Host Genetic Control of the Oral Microbiome in Health and Disease

Andres Gomez, Josh L. Espinoza, Derek M. Harkins, Pamela Leong, Richard Saffery, Michelle Bockmann, Manolito Torralba, Claire Kuelbs, Rohith Kodukula, Jason Inman, Toby Hughes, Jeffrey M. Craig, Sarah K. Highlander, Marcus B. Jones, Chris L. Dupont, Karen E. Nelson

Research output: Contribution to journalArticlepeer-review

64 Scopus citations

Abstract

Host-associated microbial communities are influenced by both host genetics and environmental factors. However, factors controlling the human oral microbiome and their impact on disease remain to be investigated. To determine the combined and relative effects of host genotype and environment on oral microbiome composition and caries phenotypes, we profiled the supragingival plaque microbiome of 485 dizygotic and monozygotic twins aged 5–11. Oral microbiome similarity always increased with shared host genotype, regardless of caries state. Additionally, although most of the variation in the oral microbiome was determined by environmental factors, highly heritable oral taxa were identified. The most heritable oral bacteria were not associated with caries state, did not tend to co-occur with other taxa, and decreased in abundance with age and sugar consumption frequency. Thus, while the human oral microbiome composition is influenced by host genetic background, potentially cariogenic taxa are likely not controlled by genetic factors. Gomez et al. examine the supragingival plaque microbiome of 5- to 11-year-old twins and find that the early oral microbiome is shaped by both heritable and environmental factors. However, the most heritable bacteria diminish in abundance with age, and potentially cariogenic taxa are not controlled by host genetics.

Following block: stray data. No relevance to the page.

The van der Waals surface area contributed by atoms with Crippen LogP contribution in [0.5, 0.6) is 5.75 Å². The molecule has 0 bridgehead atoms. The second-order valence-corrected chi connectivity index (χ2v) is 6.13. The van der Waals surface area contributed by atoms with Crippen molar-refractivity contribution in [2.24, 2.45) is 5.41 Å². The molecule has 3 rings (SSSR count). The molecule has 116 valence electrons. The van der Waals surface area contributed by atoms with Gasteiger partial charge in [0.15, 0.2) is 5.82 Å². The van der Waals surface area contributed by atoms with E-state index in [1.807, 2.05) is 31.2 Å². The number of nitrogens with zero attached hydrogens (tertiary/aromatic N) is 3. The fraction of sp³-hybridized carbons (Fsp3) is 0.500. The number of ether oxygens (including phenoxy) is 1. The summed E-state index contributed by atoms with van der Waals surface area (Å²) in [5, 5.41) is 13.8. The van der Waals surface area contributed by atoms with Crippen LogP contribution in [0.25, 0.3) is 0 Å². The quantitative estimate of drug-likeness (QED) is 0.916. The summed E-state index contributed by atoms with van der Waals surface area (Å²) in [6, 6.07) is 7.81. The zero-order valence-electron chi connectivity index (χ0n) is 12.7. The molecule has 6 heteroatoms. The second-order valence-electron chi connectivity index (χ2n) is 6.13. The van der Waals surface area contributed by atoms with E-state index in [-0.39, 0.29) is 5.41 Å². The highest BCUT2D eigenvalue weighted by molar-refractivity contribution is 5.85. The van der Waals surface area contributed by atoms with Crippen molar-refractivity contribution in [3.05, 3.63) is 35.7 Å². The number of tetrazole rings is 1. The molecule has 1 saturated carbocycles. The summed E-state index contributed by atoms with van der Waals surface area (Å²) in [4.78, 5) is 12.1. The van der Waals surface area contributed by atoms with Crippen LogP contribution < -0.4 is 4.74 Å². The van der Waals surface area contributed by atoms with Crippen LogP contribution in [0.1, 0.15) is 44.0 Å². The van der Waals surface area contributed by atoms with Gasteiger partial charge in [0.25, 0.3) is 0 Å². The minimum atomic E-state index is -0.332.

Original languageEnglish (US)
Pages (from-to)269-278.e3
JournalCell Host and Microbe
Volume22
Issue number3
DOIs
StatePublished - Sep 13 2017

Bibliographical note

Funding Information:
We wish to thank all twins and their families; Grant Townsend and Nicky Kilpatrick for their dental expertise; and Tina Vaiano, Jane Loke, Anna Czajko, Blessy Manil, Chrissie Robinson, Mihiri Silva, and Supriya Raj for their expertise and assistance with collection of data and samples. We also want to thank Dr. Anna Edlund, Dr. Nicholas Schork, and Thomas Clarke at the JCVI. The research in this publication was supported by the National Institute of Dental and Craniofacial Research of the National Institutes of Health under Award Number R01DE019665 to K.E.N. The Peri/Postnatal Epigenetic Twins Study (PETS) was supported by grants from the Australian National Health and Medical Research Council (grant numbers 437015 and 607358 to J.M.C. and R.S.), the Bonnie Babes Foundation (grant number BBF20704 to J.M.C.), the Financial Markets Foundation for Children (grant number 032-2007 to J.M.C.), and the Victorian Government’s Operational Infrastructure Support Program . The Craniofacial Biology Research Group (CBRG) was supported by grants from the Australian National Health and Medical Research Council (grant numbers 349448 and 1006294 to T.H.) and the Financial Markets Foundation for Children (grant number 223-2009 to T.H.).

Keywords

  • 16S
  • human microbiome
  • oral microbiome
  • twins

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